By Dmitry Filipoff
For the following two weeks CIMSEC might be that includes articles despatched in response to our name for articles on remodeling the U.S. Marine Corps.
The Marine Corps is within the midst of a far-reaching and controversial transformation. Because the USMC sheds most of the legacy platforms and capabilities that helped outline it for years, it has taken on new roles and applied sciences to conduct Expeditionary Superior Base Operations and performance as stand-in forces. These reforms are being applied by means of the overarching Drive Design 2030 initiative, which has sparked heated debate concerning the deserves of this transformation and what the Marine Corps should grow to be to stay related by means of the twenty first century.
Beneath are the articles and authors being featured on this collection, which can be up to date with additional submissions as Remodeling the Marine Corps Subject Week unfolds.
“Stand-In Forces: Disrupting Anti-Entry Methods,” by Joseph Mozzi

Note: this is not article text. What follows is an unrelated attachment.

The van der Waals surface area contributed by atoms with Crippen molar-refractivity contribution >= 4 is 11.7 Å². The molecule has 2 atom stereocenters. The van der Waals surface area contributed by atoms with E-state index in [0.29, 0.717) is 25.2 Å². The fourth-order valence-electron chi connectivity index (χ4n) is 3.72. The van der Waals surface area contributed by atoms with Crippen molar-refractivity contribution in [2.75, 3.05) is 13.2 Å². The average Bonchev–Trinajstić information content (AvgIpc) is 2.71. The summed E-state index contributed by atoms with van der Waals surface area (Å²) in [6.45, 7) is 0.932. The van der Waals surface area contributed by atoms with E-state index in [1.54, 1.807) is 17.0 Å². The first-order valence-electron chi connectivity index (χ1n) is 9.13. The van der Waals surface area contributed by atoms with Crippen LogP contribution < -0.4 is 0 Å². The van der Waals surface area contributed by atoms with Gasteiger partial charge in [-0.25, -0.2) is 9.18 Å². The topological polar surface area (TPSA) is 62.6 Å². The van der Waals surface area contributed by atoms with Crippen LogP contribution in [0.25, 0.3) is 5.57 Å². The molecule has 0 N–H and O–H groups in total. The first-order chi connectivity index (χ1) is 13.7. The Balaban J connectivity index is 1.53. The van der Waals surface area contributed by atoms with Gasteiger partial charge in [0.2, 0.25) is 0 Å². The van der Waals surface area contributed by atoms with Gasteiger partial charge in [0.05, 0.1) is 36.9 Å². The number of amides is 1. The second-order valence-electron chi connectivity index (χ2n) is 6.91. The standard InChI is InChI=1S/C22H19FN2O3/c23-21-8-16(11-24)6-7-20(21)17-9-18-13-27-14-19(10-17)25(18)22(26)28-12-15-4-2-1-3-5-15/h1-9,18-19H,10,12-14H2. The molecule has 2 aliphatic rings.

“Find, Shut With, Destroy,” by Ian Brown
“EABO Past the Indo-Pacific: Reimagining the “Battle of the Aegean,” by Capt. Ross W. Gilchriest, USMC
“Making ready for Change is as Vital as Change Itself: Change Administration and Drive Design 2030,” by Carl Forsling
“Antisubmarine Warfare for the Amphibious Warfare Crew,” by The Good Sailor Svejk
“The First Stand-in Forces: The Position of Worldwide Affairs Marines in Drive Design 2030,” by Majors Zach Ota and Eric Hovey, USMC
“Marine Corps Metamorphosis: Authorized Issues,” by Brent Stricker
“The Significance of Unmanned Logistics Assist For a Remodeling Marine Corps,” by George Galdorisi
Dmitry Filipoff is CIMSEC’s Director of On-line Content material. Contact him at Content email@example.com.
Featured Picture: U.S. Marines with 3d Marine Littoral Regiment, 3d Marine Division current arms in the course of the redesignation ceremony of 3d Marines to 3d MLR aboard Marine Corps Base Hawaii, March 3, 2022. (U.S. Marine Corps picture by Cpl. Patrick King)